Clearly, that level of output would eventually become impossible to sustain; book recording towards the end of the fifteen weeks, had become physically uncomfortable, as sitting for such extended periods of time, put bizarre stresses on my body. I promised myself that I would never repeat that level of work, though it's starting to look like the next several weeks will be just as intense. Just thinking about what has to be done between now and Christmas is almost too overwhelming to contemplate, so I'll have to mentally compartmentalise each project, so that I don't get ahead of myself. 
 
I'm currently recording a book a week and the next one starts on Monday, so I have homework to do today and tomorrow. I've already done quite a bit of work on the text, so it ought to be just a case of reminding myself of the narrative and characters, rather than having to start from scratch.
 
I can't close a posting without adding an image and a bit of 'media'. The Drama Channel here in the UK, is currently broadcasting the entirety of 'Allo, 'Allo, a tv sit-com I worked on in the late '80's (!!!) and to coincide with the re-run, I was asked to record an interview podcast and if I can sort out the tec, it should appear via this link,  'Allo, 'Allo, along with an image of me from the closing credits of a particular episode.  
 
Apologies for posting a link rather than the podcast app; it's no longer possible to directly embed HTML code apparently!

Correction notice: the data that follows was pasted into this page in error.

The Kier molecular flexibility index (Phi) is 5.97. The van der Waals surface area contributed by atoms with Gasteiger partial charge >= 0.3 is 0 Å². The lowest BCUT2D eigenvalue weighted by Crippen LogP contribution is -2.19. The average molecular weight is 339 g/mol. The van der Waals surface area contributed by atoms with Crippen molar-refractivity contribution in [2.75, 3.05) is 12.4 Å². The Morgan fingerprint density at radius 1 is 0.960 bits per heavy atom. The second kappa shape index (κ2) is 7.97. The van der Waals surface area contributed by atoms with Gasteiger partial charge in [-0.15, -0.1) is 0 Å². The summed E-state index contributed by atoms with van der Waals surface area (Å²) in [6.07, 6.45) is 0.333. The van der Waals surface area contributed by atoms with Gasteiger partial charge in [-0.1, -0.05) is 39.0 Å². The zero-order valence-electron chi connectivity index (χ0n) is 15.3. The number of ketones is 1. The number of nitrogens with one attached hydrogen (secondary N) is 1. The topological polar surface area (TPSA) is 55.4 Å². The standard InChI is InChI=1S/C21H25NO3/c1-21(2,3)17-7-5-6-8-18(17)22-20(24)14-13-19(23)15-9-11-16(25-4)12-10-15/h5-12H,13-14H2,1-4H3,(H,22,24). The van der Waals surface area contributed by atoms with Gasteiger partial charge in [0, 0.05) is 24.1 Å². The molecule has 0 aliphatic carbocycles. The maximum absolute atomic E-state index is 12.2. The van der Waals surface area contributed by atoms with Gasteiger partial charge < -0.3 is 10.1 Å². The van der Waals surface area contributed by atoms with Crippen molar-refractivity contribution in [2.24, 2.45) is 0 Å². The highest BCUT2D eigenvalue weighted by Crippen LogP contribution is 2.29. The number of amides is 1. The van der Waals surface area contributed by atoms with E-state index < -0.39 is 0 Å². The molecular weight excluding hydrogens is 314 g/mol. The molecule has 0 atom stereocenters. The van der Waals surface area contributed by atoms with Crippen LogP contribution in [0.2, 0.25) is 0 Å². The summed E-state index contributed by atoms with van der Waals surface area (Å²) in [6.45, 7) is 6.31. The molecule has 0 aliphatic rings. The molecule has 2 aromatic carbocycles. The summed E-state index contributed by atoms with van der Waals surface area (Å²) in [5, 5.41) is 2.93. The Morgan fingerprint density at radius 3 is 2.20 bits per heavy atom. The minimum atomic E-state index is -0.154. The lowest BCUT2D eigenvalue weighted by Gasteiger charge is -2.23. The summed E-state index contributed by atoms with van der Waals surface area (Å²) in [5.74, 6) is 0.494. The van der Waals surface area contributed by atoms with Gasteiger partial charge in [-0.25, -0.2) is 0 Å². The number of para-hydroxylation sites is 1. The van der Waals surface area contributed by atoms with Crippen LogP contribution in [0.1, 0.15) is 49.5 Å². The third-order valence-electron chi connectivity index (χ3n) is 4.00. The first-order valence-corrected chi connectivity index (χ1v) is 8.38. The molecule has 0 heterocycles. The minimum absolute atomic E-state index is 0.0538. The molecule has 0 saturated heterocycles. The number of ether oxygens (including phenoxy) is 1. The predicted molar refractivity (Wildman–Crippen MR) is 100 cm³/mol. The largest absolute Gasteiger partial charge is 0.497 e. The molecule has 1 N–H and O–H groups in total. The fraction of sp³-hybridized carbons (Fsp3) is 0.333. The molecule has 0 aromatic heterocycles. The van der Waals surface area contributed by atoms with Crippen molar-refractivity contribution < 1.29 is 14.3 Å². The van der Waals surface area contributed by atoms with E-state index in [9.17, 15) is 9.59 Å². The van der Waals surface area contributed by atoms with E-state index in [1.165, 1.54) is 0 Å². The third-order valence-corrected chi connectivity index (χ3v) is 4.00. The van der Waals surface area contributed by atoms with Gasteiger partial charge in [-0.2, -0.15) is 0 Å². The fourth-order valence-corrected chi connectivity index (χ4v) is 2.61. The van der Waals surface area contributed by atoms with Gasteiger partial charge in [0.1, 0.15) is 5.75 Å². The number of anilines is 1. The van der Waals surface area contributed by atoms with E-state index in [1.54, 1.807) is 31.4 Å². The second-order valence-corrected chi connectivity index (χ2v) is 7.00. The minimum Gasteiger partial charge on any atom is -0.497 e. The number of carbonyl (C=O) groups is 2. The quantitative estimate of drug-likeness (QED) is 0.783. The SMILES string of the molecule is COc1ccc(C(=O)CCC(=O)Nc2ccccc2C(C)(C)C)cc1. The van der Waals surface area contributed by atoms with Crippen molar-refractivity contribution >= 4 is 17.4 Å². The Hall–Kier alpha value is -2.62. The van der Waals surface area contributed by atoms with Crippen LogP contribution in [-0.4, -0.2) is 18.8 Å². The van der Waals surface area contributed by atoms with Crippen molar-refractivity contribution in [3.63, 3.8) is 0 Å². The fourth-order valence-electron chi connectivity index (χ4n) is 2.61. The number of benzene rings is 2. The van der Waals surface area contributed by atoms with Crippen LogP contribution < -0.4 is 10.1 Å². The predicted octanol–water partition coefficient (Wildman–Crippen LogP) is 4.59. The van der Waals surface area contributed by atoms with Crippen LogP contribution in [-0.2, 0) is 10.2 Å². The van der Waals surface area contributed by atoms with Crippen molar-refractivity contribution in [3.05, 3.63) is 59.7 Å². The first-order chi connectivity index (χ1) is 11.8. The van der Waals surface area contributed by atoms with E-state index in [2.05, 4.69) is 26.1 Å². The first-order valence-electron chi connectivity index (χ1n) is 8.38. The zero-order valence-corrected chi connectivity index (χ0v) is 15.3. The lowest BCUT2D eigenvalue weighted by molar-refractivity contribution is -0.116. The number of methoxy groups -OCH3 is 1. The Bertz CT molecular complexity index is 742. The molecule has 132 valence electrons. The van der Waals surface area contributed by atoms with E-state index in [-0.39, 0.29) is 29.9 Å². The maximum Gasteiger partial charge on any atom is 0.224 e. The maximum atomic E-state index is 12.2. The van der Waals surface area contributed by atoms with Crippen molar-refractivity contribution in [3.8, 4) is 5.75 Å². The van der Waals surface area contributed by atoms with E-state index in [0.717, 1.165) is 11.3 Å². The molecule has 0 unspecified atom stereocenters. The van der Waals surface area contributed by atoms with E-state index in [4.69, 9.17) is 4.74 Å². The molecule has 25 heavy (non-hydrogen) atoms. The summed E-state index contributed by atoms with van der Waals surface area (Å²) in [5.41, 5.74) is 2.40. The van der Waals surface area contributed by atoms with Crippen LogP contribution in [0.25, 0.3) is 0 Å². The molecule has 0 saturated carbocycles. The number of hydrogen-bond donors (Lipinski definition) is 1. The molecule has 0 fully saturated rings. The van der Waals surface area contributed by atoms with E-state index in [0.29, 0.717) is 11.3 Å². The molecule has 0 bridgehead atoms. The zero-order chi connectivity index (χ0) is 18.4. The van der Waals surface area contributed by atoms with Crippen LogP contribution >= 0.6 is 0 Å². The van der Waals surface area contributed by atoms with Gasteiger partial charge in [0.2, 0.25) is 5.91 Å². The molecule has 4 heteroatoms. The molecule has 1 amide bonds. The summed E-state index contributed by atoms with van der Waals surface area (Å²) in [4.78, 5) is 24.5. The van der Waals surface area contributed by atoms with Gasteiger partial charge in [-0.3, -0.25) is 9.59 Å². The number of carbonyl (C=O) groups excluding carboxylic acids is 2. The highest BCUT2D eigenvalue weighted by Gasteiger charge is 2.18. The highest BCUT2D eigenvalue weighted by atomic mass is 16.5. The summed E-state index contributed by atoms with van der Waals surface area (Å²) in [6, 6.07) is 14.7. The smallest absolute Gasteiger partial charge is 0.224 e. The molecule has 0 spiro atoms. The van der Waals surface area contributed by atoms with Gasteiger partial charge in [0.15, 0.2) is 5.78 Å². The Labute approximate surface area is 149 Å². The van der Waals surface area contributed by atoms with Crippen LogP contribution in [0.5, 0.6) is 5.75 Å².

I was 'John Readman' in those days, because another actor already had my name and Equity regulations prevented two actors having the same one; John Banks is my real name - but you knew that too.

 

 
Thanks as always for stopping by, that's...
 
 
...all for now; more just as soon as it happens!
 

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Flight. Redefined.

Reviews & comments:

The Malazan Empire

Over the course of this 8 book series, the amazing John Banks has had to create and voice 648 distinct characters!

Neil Gardner - producer

The Door In The Wall & War of The Worlds

Not often I buy another version of an audiobook I own, but after hearing John Banks' narration of The Door in the Wall by Ladbroke Audio, I had to buy their version of The War of the Worlds. Banks has a great reading voice.

Andy Frankham-Allen - writer

The Books of Babel: Senlin Ascends, Arm of The Sphinx & The Hod King

Mr. Banks does superb work, and I recommend the audiobooks wholeheartedly!

Josiah Bancroft - writer